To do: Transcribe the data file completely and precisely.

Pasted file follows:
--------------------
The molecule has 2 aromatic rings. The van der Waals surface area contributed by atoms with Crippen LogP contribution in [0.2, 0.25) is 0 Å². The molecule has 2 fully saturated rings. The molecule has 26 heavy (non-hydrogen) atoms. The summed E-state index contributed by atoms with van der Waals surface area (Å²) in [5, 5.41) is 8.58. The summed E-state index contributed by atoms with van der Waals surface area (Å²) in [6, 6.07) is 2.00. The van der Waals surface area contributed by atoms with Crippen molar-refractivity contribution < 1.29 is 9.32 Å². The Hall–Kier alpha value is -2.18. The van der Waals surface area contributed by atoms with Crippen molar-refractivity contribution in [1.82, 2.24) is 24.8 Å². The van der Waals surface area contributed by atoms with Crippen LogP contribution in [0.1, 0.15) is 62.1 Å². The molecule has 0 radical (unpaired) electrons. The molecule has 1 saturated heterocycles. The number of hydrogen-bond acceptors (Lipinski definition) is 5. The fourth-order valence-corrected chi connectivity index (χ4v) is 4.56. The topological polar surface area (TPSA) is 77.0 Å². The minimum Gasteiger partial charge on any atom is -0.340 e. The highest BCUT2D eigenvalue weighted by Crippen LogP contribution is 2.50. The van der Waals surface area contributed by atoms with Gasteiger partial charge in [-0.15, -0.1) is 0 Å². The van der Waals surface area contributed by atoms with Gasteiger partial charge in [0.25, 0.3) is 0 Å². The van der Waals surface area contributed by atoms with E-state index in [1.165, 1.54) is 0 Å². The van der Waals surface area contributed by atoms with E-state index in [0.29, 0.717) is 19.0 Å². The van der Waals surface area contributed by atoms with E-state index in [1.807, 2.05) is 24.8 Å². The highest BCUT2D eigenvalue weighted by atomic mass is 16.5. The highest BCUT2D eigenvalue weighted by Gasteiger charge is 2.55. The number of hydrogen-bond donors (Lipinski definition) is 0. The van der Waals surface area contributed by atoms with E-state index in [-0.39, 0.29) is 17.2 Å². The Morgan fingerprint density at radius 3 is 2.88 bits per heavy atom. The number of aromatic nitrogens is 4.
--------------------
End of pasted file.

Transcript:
The molecule has 2 aromatic rings. The van der Waals surface area contributed by atoms with Crippen LogP contribution in [0.2, 0.25) is 0 Å². The molecule has 2 fully saturated rings. The molecule has 26 heavy (non-hydrogen) atoms. The summed E-state index contributed by atoms with van der Waals surface area (Å²) in [5, 5.41) is 8.58. The summed E-state index contributed by atoms with van der Waals surface area (Å²) in [6, 6.07) is 2.00. The van der Waals surface area contributed by atoms with Crippen molar-refractivity contribution < 1.29 is 9.32 Å². The Hall–Kier alpha value is -2.18. The van der Waals surface area contributed by atoms with Crippen molar-refractivity contribution in [1.82, 2.24) is 24.8 Å². The van der Waals surface area contributed by atoms with Crippen LogP contribution in [0.1, 0.15) is 62.1 Å². The molecule has 0 radical (unpaired) electrons. The molecule has 1 saturated heterocycles. The number of hydrogen-bond acceptors (Lipinski definition) is 5. The fourth-order valence-corrected chi connectivity index (χ4v) is 4.56. The topological polar surface area (TPSA) is 77.0 Å². The minimum Gasteiger partial charge on any atom is -0.340 e. The highest BCUT2D eigenvalue weighted by Crippen LogP contribution is 2.50. The van der Waals surface area contributed by atoms with Gasteiger partial charge in [-0.15, -0.1) is 0 Å². The van der Waals surface area contributed by atoms with Gasteiger partial charge in [0.25, 0.3) is 0 Å². The van der Waals surface area contributed by atoms with E-state index in [1.165, 1.54) is 0 Å². The van der Waals surface area contributed by atoms with E-state index in [0.29, 0.717) is 19.0 Å². The van der Waals surface area contributed by atoms with E-state index in [1.807, 2.05) is 24.8 Å². The highest BCUT2D eigenvalue weighted by atomic mass is 16.5. The highest BCUT2D eigenvalue weighted by Gasteiger charge is 2.55. The number of hydrogen-bond donors (Lipinski definition) is 0. The van der Waals surface area contributed by atoms with E-state index in [-0.39, 0.29) is 17.2 Å². The Morgan fingerprint density at radius 3 is 2.88 bits per heavy atom. The number of aromatic nitrogens is 4.